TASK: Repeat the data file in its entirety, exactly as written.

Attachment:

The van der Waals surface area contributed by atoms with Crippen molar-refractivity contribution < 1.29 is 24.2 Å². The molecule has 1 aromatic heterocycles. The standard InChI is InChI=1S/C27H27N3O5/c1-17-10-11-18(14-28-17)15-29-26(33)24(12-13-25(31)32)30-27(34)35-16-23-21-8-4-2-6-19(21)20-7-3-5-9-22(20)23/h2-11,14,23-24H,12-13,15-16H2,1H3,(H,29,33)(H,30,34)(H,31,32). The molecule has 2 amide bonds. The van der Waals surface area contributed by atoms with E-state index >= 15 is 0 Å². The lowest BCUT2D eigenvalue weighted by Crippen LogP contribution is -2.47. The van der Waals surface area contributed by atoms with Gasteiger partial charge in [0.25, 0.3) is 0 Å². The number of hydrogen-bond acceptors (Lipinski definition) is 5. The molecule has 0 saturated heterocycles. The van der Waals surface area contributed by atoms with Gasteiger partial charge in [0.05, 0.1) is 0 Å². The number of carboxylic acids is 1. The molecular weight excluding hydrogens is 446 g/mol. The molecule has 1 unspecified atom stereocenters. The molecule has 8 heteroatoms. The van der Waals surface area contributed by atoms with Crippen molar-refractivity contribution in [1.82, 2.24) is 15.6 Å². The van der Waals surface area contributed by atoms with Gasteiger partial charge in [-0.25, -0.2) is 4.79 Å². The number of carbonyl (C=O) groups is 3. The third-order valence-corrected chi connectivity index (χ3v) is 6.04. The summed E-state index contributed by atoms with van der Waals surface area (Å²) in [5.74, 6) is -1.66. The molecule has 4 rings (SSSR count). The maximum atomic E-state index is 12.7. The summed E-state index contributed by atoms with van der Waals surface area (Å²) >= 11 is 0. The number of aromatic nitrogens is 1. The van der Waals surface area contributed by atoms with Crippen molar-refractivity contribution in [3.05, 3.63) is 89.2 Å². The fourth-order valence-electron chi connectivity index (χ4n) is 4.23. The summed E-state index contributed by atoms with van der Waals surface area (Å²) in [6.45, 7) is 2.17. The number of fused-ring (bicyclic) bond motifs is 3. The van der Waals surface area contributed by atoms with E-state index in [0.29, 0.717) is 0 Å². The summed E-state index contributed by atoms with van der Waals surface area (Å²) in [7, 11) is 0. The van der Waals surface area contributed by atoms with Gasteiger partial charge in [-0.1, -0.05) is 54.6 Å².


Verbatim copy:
The van der Waals surface area contributed by atoms with Crippen molar-refractivity contribution < 1.29 is 24.2 Å². The molecule has 1 aromatic heterocycles. The standard InChI is InChI=1S/C27H27N3O5/c1-17-10-11-18(14-28-17)15-29-26(33)24(12-13-25(31)32)30-27(34)35-16-23-21-8-4-2-6-19(21)20-7-3-5-9-22(20)23/h2-11,14,23-24H,12-13,15-16H2,1H3,(H,29,33)(H,30,34)(H,31,32). The molecule has 2 amide bonds. The van der Waals surface area contributed by atoms with E-state index >= 15 is 0 Å². The lowest BCUT2D eigenvalue weighted by Crippen LogP contribution is -2.47. The van der Waals surface area contributed by atoms with Gasteiger partial charge in [0.25, 0.3) is 0 Å². The number of hydrogen-bond acceptors (Lipinski definition) is 5. The molecule has 0 saturated heterocycles. The van der Waals surface area contributed by atoms with Gasteiger partial charge in [0.05, 0.1) is 0 Å². The number of carboxylic acids is 1. The molecular weight excluding hydrogens is 446 g/mol. The molecule has 1 unspecified atom stereocenters. The molecule has 8 heteroatoms. The van der Waals surface area contributed by atoms with Crippen molar-refractivity contribution in [1.82, 2.24) is 15.6 Å². The van der Waals surface area contributed by atoms with Gasteiger partial charge in [-0.25, -0.2) is 4.79 Å². The number of carbonyl (C=O) groups is 3. The third-order valence-corrected chi connectivity index (χ3v) is 6.04. The summed E-state index contributed by atoms with van der Waals surface area (Å²) in [5.74, 6) is -1.66. The molecule has 4 rings (SSSR count). The maximum atomic E-state index is 12.7. The summed E-state index contributed by atoms with van der Waals surface area (Å²) >= 11 is 0. The number of aromatic nitrogens is 1. The van der Waals surface area contributed by atoms with Crippen molar-refractivity contribution in [3.05, 3.63) is 89.2 Å². The fourth-order valence-electron chi connectivity index (χ4n) is 4.23. The summed E-state index contributed by atoms with van der Waals surface area (Å²) in [6.45, 7) is 2.17. The number of fused-ring (bicyclic) bond motifs is 3. The van der Waals surface area contributed by atoms with E-state index in [0.29, 0.717) is 0 Å². The summed E-state index contributed by atoms with van der Waals surface area (Å²) in [7, 11) is 0. The van der Waals surface area contributed by atoms with Gasteiger partial charge in [-0.1, -0.05) is 54.6 Å².